This article describes how to perform the statistical analysis of a choice-based conjoint study. The key steps are:
- The goal: containing multiple estimates of the utility of each attribute level for each respondent
- Check the questionnaire
- Fit a choice model to the data
- Hygiene test: check for convergence
- The “smell test”: checking the means distributions of the coefficients
- Remove random choosers
- Remove "irrational" respondents
- Check external validity
- Experiment with alternative model specifications and choose the best model
1. The goal: containing multiple estimates of the utility of each attribute level for each respondent
In the early days of choice-based conjoint (the 1980s), the goal was to analyze the data to create a chart like the one below.
The height of each bar was referred to as a utility (or partworth or coefficient), where:
- Utility is another way of saying how appealing something is.
- The utility of the first level of each attribute was set to 0, and all the other utilities of attribute levels are measured relative to this first utility (see Introduction to the Multinomial Logit Model for more about this).
- Because each attribute is centered to 0, it's easier to compare the marginal increase in utility from alternatives within and across attributes.
If the utilities shown above are correct, they tell us that:
- People prefer bigger pay rises to smaller pay rises. (No big surprise.)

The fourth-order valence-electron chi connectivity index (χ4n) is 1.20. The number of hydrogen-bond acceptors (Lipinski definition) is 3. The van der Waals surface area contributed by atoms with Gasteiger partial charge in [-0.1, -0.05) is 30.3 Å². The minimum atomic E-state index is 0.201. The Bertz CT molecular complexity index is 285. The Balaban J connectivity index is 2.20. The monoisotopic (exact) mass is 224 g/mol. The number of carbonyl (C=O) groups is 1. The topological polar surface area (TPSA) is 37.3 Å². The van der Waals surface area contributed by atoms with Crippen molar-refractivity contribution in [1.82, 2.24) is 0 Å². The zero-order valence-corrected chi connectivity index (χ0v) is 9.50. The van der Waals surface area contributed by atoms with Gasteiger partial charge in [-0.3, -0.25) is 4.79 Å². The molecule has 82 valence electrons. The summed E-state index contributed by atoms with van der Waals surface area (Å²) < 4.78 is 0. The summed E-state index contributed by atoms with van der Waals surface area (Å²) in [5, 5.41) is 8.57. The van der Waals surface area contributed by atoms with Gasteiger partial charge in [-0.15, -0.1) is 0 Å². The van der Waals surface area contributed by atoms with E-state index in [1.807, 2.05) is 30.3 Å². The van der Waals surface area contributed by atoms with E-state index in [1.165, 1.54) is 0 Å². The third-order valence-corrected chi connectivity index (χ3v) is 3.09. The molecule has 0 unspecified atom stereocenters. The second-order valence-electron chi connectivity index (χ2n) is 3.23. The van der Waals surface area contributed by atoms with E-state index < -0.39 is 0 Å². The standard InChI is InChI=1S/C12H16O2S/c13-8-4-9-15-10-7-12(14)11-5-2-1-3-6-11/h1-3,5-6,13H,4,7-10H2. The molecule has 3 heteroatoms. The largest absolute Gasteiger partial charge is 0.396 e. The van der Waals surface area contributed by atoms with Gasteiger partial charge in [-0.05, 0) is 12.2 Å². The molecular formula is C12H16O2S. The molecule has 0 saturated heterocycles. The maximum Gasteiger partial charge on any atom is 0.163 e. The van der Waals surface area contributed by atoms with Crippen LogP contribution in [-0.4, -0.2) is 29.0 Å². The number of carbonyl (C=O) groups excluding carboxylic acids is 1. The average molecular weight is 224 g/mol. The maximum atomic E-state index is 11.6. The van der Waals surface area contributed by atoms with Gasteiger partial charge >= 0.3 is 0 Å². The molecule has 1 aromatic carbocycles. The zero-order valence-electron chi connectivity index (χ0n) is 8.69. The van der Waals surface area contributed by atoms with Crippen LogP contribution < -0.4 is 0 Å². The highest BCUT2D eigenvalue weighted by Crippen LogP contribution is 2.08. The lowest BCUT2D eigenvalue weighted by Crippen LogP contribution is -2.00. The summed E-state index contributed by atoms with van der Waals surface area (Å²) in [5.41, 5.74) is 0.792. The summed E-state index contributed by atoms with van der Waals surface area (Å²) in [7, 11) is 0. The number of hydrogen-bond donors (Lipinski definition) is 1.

- Having 5% pay rise is pretty marginal. It needs to be 10%.
- People value a carbon neutral employer. It's worth almost 10% of salary. The key point is for an employer to be committed to being neutral in 10 years.
- People really care about the tools they use. You have to pay people a lot to use bad software.
- People prefer fully remote. But, it's less important than the other things.
From this information alone it's possible to draw lots of interesting conclusions and even to predict market share.
While estimating utilities is useful, at a basic level they aren't quite right. Consider Work location. Clearly some people will prefer to work from home and others from a workplace. An understanding of differences between people cannot be obtained by looking at utilities like the ones above.
In the 1990s new techniques were invented that made it possible to calculate a separate utility for each person in a study, such that the overall utilities were are just an average of each person's utilities. As shown below, the, the utility of a 20% salary increase is 2.1. This is an average. We can see that the first person's utility is 0.3, the next person's utility is 0.8, and so on.